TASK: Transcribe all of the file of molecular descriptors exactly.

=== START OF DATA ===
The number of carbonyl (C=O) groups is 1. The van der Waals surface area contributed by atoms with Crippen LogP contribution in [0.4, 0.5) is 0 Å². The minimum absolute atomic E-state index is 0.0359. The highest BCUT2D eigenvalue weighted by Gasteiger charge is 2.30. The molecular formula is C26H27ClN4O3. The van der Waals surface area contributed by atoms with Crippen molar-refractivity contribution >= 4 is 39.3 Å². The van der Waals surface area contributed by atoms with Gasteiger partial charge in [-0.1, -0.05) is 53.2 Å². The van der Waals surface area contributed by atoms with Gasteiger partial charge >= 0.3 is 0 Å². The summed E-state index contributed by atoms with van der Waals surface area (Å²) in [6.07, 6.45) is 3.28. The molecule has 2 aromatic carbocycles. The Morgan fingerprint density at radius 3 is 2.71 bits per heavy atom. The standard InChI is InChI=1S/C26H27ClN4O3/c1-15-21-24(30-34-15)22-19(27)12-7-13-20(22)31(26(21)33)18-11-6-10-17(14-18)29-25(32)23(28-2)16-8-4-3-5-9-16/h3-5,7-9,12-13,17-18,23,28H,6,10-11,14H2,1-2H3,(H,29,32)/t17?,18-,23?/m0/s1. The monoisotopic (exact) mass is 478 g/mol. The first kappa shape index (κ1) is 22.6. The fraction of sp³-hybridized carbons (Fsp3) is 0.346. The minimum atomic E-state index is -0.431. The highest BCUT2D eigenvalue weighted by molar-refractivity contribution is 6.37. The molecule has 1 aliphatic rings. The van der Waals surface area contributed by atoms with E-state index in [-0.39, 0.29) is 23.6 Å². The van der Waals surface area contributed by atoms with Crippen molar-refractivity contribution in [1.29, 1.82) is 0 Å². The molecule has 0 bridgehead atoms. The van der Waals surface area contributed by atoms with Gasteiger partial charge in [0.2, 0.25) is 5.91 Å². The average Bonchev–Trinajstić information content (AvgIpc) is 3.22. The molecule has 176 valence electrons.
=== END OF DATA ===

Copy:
The number of carbonyl (C=O) groups is 1. The van der Waals surface area contributed by atoms with Crippen LogP contribution in [0.4, 0.5) is 0 Å². The minimum absolute atomic E-state index is 0.0359. The highest BCUT2D eigenvalue weighted by Gasteiger charge is 2.30. The molecular formula is C26H27ClN4O3. The van der Waals surface area contributed by atoms with Crippen molar-refractivity contribution >= 4 is 39.3 Å². The van der Waals surface area contributed by atoms with Gasteiger partial charge in [-0.1, -0.05) is 53.2 Å². The van der Waals surface area contributed by atoms with Gasteiger partial charge >= 0.3 is 0 Å². The summed E-state index contributed by atoms with van der Waals surface area (Å²) in [6.07, 6.45) is 3.28. The molecule has 2 aromatic carbocycles. The Morgan fingerprint density at radius 3 is 2.71 bits per heavy atom. The standard InChI is InChI=1S/C26H27ClN4O3/c1-15-21-24(30-34-15)22-19(27)12-7-13-20(22)31(26(21)33)18-11-6-10-17(14-18)29-25(32)23(28-2)16-8-4-3-5-9-16/h3-5,7-9,12-13,17-18,23,28H,6,10-11,14H2,1-2H3,(H,29,32)/t17?,18-,23?/m0/s1. The monoisotopic (exact) mass is 478 g/mol. The first kappa shape index (κ1) is 22.6. The fraction of sp³-hybridized carbons (Fsp3) is 0.346. The minimum atomic E-state index is -0.431. The highest BCUT2D eigenvalue weighted by molar-refractivity contribution is 6.37. The molecule has 1 aliphatic rings. The van der Waals surface area contributed by atoms with E-state index in [-0.39, 0.29) is 23.6 Å². The van der Waals surface area contributed by atoms with Crippen molar-refractivity contribution in [1.29, 1.82) is 0 Å². The molecule has 0 bridgehead atoms. The van der Waals surface area contributed by atoms with Gasteiger partial charge in [0.2, 0.25) is 5.91 Å². The average Bonchev–Trinajstić information content (AvgIpc) is 3.22. The molecule has 176 valence electrons.